Right now across Canada, supplies of certain paper grades are so tight that many commercial printers simply can’t get the paper they need to complete jobs on time. On Wednesday, October 20, the DIA (Digital Imaging Association) brought together three experts from different sectors of the printing industry supply chain to discuss the causes of the current chaos that’s forcing unprecedented shortages of some substrates, and escalating prices of others. The timely online webinar also recommended steps that commercial printers could take to mitigate these challenges. The helpful webinar – Supply Chain Chaos – What’s a Poor Printer to do? – was one of the most well-attended in the DIA’s history, attracting an audience of over 500. If you missed it, here’s a link to a recording of the hour-long event. (https://youtu.be/H9kN6mCthrs).
Speakers included James Tovell, Vice-President of Sales and Operations in Central Canada for Spicers; Stéphane Dagenais, Domtar’s Region Manager for Canada; and Warren McCaffrey, President of Trinet Global Logistics. Spicers is a major distributor of paper and specialty products for the printing industry, Domtar is a huge pulp, paper and packaging company, and Trinet Global Logistics is a leading provider of worldwide freight-forwarding services. The moderator was Stephen Longmire, DIA Past President and General Sales Manager at print-finishing specialist Sydney Stone (Mississauga, Ontario).
According to logistics experts, a “perfect storm” of supply-chain issues is taking place right now across the globe – and more chaos is on the immediate horizon – due primarily to the lingering economic effects of the Covid-19 pandemic. Millions of tons of product reaching international ports cannot be delivered, and delays are increasing by up to 425% each year. The supply-chain crisis off of California’s coast is a typical example. Dozens of cargo ships are anchored there, waiting several weeks in many cases for their cargo to be off-loaded. In the past this usually took mere days! Most importantly, commercial printers across the industry have already become casualties of this global chaos.
Supply-chain issues are causing delays, resulting in higher costs for manufacturers and suppliers to our industry. As a result, price increases for consumables such as coated and uncoated paper, must be passed along to commercial printers, who in turn pass them along to their end-user customers. Many paper suppliers are also among those waiting for materials from overseas. What used to take one week for them to receive, is now taking one month or even longer. All this is creating a “ripple effect” that’s now being felt by virtually every sector of the printing industry – as well as a print provider’s customers.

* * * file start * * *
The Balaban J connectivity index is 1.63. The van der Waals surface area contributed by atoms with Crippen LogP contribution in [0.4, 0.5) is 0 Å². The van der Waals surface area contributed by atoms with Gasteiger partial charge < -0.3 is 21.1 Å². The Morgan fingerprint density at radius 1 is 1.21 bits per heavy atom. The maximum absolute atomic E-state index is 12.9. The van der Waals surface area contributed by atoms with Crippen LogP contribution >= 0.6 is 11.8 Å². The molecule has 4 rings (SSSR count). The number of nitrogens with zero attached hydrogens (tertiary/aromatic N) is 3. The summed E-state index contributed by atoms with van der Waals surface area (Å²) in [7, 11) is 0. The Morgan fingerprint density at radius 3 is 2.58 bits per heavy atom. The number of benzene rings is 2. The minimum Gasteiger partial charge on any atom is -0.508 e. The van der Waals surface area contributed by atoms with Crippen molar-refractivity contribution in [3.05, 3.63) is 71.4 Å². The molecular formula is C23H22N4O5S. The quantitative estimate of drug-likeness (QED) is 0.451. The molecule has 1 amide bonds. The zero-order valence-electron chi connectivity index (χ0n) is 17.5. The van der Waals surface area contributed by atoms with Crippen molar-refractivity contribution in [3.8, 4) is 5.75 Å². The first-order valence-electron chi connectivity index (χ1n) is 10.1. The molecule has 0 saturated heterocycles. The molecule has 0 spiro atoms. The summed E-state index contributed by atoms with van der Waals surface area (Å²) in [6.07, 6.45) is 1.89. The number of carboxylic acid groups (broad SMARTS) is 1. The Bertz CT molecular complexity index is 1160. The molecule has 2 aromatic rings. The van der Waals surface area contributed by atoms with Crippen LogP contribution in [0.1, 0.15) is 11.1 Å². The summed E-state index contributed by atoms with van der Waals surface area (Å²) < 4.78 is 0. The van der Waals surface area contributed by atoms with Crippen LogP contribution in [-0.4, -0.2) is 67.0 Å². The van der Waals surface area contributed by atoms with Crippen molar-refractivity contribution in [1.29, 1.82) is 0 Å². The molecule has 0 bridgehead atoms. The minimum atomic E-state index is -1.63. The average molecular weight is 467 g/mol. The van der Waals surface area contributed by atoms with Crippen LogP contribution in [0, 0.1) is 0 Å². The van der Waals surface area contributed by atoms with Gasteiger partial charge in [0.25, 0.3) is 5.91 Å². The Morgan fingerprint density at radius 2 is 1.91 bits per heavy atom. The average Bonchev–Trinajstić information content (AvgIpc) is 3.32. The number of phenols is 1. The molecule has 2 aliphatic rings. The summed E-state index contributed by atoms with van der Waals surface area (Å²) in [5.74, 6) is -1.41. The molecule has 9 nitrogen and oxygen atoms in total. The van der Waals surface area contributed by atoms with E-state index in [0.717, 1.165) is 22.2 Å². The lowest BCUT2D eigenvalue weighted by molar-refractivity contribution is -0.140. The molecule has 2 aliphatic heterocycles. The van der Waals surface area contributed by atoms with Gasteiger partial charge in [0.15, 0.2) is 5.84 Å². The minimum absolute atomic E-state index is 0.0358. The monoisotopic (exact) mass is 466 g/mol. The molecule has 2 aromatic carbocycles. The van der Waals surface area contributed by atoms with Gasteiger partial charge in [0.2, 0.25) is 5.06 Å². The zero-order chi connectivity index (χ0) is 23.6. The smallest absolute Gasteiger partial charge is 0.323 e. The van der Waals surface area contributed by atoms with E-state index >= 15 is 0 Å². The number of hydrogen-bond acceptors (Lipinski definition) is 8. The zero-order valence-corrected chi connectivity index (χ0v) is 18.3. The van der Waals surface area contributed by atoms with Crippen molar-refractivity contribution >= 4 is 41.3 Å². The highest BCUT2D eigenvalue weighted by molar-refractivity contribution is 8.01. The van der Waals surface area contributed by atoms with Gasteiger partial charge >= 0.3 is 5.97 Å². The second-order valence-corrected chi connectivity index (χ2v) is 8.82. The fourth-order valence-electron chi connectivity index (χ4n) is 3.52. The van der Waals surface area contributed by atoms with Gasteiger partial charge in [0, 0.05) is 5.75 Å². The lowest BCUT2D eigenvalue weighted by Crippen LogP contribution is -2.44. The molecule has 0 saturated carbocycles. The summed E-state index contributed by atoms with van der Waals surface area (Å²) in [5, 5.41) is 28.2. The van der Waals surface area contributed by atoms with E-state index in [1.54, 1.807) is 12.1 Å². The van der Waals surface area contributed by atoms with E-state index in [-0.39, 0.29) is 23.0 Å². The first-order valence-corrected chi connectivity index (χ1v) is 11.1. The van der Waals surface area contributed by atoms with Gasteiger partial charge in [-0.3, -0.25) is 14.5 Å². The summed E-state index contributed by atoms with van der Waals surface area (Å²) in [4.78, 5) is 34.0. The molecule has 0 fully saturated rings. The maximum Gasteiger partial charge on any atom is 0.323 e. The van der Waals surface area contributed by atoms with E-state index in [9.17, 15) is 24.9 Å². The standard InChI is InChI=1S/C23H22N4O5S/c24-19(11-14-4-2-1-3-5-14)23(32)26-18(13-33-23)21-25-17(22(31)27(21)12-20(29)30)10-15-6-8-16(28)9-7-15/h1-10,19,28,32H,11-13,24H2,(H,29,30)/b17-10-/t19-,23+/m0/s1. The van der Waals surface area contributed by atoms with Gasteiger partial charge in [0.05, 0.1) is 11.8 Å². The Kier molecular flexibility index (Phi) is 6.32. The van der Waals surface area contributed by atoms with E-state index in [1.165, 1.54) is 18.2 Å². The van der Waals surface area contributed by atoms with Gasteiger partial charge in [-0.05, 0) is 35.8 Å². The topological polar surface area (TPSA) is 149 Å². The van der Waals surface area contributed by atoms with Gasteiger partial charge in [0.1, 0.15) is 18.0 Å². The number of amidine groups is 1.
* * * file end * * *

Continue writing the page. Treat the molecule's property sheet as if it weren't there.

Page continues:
But product delays aren’t the only factors leading to current paper shortages and price increases. For example, as paper manufacturers and suppliers wait for machines (or for parts to re-purpose their existing machines) to produce paper, cardboard, etc., these suppliers are delayed in using that machine to produce product – which in turn means a shortage of that specific product for printers to buy. So right now, a limited supply of specific paper products is the norm. Plus, wages for transportation workers continue to increase. In addition, what it costs to bring a barge from overseas to Canada has increased substantially over the past year and a half. Many paper manufacturers are also working hard to complete products that have a contractually fixed price. However, during the time in between selling those items for that agreed low price and now, costs for imported raw materials have also gone up considerably. As you can see, it’s a complex situation with complex solutions.
Aside from the bottlenecks at major ports, many suppliers are also suffering because of the lack of truckers to deliver goods via land when they are off-loaded. In many regions of the globe, truckers are still staying home, refusing to work because of possible lingering health risks to their families due to the Covid-19 pandemic. Rising demand for packaging and printed books (the school year began in September) during the pandemic has also drastically reduced paper supplies across North America. The bottom line in all this is that turning raw materials into finished goods, and bringing them to businesses across the world, involves a myriad of inter-dependencies – which most of us took for granted in the past. Logistics has also reached a point where current software and other tools to maintain the smooth, timely flow and delivery of products, are seriously strained. Challenged supply chains are now experiencing never-before-seen delays that add to ever-increasing costs. The good news (we’ll see) is that most experts predict that current supply-chain issues should begin to ease by Q2 or Q3 of 2022. But that doesn’t necessarily mean that they’ll end by then, as experts remind us that this is a global crisis in every respect.